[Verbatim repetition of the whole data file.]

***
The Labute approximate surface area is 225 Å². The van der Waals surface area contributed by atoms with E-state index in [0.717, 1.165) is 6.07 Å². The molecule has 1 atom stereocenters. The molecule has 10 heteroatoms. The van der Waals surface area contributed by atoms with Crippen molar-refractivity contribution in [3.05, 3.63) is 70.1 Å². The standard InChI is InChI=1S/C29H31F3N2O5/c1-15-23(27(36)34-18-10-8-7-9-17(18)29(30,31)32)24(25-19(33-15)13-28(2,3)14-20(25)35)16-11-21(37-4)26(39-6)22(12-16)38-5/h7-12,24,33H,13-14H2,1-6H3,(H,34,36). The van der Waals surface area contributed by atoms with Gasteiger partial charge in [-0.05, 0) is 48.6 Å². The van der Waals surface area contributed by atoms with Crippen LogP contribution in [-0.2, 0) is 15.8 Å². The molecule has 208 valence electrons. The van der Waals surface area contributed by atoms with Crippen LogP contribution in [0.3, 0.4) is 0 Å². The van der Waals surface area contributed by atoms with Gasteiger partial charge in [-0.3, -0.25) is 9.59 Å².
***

The Labute approximate surface area is 225 Å². The van der Waals surface area contributed by atoms with E-state index in [0.717, 1.165) is 6.07 Å². The molecule has 1 atom stereocenters. The molecule has 10 heteroatoms. The van der Waals surface area contributed by atoms with Crippen molar-refractivity contribution in [3.05, 3.63) is 70.1 Å². The standard InChI is InChI=1S/C29H31F3N2O5/c1-15-23(27(36)34-18-10-8-7-9-17(18)29(30,31)32)24(25-19(33-15)13-28(2,3)14-20(25)35)16-11-21(37-4)26(39-6)22(12-16)38-5/h7-12,24,33H,13-14H2,1-6H3,(H,34,36). The van der Waals surface area contributed by atoms with Gasteiger partial charge in [-0.05, 0) is 48.6 Å². The van der Waals surface area contributed by atoms with Crippen LogP contribution in [-0.2, 0) is 15.8 Å². The molecule has 208 valence electrons. The van der Waals surface area contributed by atoms with Crippen LogP contribution in [0.3, 0.4) is 0 Å². The van der Waals surface area contributed by atoms with Gasteiger partial charge in [-0.3, -0.25) is 9.59 Å².